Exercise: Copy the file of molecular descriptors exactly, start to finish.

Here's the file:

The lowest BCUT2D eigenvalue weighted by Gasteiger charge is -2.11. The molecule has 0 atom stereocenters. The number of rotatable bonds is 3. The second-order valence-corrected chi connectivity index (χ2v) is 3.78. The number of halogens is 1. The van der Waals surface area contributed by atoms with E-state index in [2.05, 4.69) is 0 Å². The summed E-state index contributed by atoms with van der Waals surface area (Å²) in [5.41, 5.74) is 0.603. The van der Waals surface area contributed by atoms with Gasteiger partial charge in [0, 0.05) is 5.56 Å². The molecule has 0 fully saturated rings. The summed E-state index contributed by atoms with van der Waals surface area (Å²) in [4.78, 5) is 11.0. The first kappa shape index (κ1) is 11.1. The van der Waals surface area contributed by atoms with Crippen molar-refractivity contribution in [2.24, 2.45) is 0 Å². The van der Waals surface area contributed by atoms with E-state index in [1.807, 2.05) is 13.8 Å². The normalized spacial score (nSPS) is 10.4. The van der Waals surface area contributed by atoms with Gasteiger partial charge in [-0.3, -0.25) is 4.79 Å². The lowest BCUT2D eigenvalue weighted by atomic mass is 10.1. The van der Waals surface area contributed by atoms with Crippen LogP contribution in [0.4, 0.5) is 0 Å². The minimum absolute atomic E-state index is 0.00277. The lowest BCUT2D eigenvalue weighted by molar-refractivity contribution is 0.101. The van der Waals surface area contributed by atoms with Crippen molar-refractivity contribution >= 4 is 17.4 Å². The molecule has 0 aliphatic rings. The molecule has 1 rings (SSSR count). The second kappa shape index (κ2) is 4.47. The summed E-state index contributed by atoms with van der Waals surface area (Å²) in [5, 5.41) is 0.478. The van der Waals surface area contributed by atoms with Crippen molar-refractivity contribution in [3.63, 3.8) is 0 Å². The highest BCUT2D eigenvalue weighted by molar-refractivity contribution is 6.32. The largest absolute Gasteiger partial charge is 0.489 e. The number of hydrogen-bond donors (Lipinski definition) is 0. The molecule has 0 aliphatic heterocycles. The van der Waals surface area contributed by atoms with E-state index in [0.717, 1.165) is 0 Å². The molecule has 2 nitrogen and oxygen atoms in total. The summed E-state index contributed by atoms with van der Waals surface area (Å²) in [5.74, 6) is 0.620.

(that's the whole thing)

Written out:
The lowest BCUT2D eigenvalue weighted by Gasteiger charge is -2.11. The molecule has 0 atom stereocenters. The number of rotatable bonds is 3. The second-order valence-corrected chi connectivity index (χ2v) is 3.78. The number of halogens is 1. The van der Waals surface area contributed by atoms with E-state index in [2.05, 4.69) is 0 Å². The summed E-state index contributed by atoms with van der Waals surface area (Å²) in [5.41, 5.74) is 0.603. The van der Waals surface area contributed by atoms with Gasteiger partial charge in [0, 0.05) is 5.56 Å². The molecule has 0 fully saturated rings. The summed E-state index contributed by atoms with van der Waals surface area (Å²) in [4.78, 5) is 11.0. The first kappa shape index (κ1) is 11.1. The van der Waals surface area contributed by atoms with Crippen molar-refractivity contribution in [2.24, 2.45) is 0 Å². The van der Waals surface area contributed by atoms with E-state index in [1.807, 2.05) is 13.8 Å². The normalized spacial score (nSPS) is 10.4. The van der Waals surface area contributed by atoms with Gasteiger partial charge in [-0.3, -0.25) is 4.79 Å². The lowest BCUT2D eigenvalue weighted by atomic mass is 10.1. The van der Waals surface area contributed by atoms with Crippen LogP contribution in [0.4, 0.5) is 0 Å². The minimum absolute atomic E-state index is 0.00277. The lowest BCUT2D eigenvalue weighted by molar-refractivity contribution is 0.101. The van der Waals surface area contributed by atoms with Crippen molar-refractivity contribution >= 4 is 17.4 Å². The molecule has 0 aliphatic rings. The molecule has 1 rings (SSSR count). The second kappa shape index (κ2) is 4.47. The summed E-state index contributed by atoms with van der Waals surface area (Å²) in [5, 5.41) is 0.478. The van der Waals surface area contributed by atoms with Crippen molar-refractivity contribution in [3.63, 3.8) is 0 Å². The highest BCUT2D eigenvalue weighted by molar-refractivity contribution is 6.32. The largest absolute Gasteiger partial charge is 0.489 e. The number of hydrogen-bond donors (Lipinski definition) is 0. The molecule has 0 aliphatic heterocycles. The van der Waals surface area contributed by atoms with E-state index in [0.717, 1.165) is 0 Å². The molecule has 2 nitrogen and oxygen atoms in total. The summed E-state index contributed by atoms with van der Waals surface area (Å²) in [5.74, 6) is 0.620.